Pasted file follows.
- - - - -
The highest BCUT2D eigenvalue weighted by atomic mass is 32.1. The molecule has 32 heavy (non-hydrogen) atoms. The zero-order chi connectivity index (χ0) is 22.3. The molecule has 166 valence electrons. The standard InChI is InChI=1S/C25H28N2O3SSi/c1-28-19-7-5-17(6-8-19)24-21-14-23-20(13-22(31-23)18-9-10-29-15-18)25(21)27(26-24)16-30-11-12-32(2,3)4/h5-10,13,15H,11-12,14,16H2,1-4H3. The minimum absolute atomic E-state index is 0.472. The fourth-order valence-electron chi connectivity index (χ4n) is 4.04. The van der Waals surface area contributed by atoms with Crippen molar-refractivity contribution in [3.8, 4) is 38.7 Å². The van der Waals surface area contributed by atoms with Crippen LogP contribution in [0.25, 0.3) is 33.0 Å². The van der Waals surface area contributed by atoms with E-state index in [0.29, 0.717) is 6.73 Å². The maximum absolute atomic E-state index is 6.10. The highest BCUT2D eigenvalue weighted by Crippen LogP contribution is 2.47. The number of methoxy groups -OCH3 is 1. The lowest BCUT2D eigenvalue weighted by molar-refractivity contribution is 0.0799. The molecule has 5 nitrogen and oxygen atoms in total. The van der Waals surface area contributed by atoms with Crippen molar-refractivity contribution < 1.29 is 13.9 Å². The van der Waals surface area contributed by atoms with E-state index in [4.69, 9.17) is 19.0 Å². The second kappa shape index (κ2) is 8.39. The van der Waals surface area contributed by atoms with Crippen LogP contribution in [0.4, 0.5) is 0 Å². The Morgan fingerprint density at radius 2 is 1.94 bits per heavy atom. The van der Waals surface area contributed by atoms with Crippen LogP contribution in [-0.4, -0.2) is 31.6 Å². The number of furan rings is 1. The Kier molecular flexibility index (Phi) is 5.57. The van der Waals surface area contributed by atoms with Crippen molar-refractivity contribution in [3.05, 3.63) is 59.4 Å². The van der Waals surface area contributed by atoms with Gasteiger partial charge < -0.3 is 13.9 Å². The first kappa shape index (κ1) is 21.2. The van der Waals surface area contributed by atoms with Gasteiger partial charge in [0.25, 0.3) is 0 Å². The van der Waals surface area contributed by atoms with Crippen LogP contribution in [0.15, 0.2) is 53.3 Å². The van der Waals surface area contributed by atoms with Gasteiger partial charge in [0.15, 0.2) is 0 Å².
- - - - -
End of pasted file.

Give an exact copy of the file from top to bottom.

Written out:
The highest BCUT2D eigenvalue weighted by atomic mass is 32.1. The molecule has 32 heavy (non-hydrogen) atoms. The zero-order chi connectivity index (χ0) is 22.3. The molecule has 166 valence electrons. The standard InChI is InChI=1S/C25H28N2O3SSi/c1-28-19-7-5-17(6-8-19)24-21-14-23-20(13-22(31-23)18-9-10-29-15-18)25(21)27(26-24)16-30-11-12-32(2,3)4/h5-10,13,15H,11-12,14,16H2,1-4H3. The minimum absolute atomic E-state index is 0.472. The fourth-order valence-electron chi connectivity index (χ4n) is 4.04. The van der Waals surface area contributed by atoms with Crippen molar-refractivity contribution in [3.8, 4) is 38.7 Å². The van der Waals surface area contributed by atoms with Crippen LogP contribution in [0.25, 0.3) is 33.0 Å². The van der Waals surface area contributed by atoms with E-state index in [0.29, 0.717) is 6.73 Å². The maximum absolute atomic E-state index is 6.10. The highest BCUT2D eigenvalue weighted by Crippen LogP contribution is 2.47. The number of methoxy groups -OCH3 is 1. The lowest BCUT2D eigenvalue weighted by molar-refractivity contribution is 0.0799. The molecule has 5 nitrogen and oxygen atoms in total. The van der Waals surface area contributed by atoms with Crippen molar-refractivity contribution < 1.29 is 13.9 Å². The van der Waals surface area contributed by atoms with E-state index in [4.69, 9.17) is 19.0 Å². The second kappa shape index (κ2) is 8.39. The van der Waals surface area contributed by atoms with Crippen LogP contribution in [0.4, 0.5) is 0 Å². The Morgan fingerprint density at radius 2 is 1.94 bits per heavy atom. The van der Waals surface area contributed by atoms with Crippen LogP contribution in [-0.4, -0.2) is 31.6 Å². The number of furan rings is 1. The Kier molecular flexibility index (Phi) is 5.57. The van der Waals surface area contributed by atoms with Crippen molar-refractivity contribution in [3.05, 3.63) is 59.4 Å². The van der Waals surface area contributed by atoms with Gasteiger partial charge < -0.3 is 13.9 Å². The first kappa shape index (κ1) is 21.2. The van der Waals surface area contributed by atoms with Gasteiger partial charge in [0.25, 0.3) is 0 Å². The van der Waals surface area contributed by atoms with Crippen LogP contribution in [0.15, 0.2) is 53.3 Å². The van der Waals surface area contributed by atoms with Gasteiger partial charge in [0.15, 0.2) is 0 Å².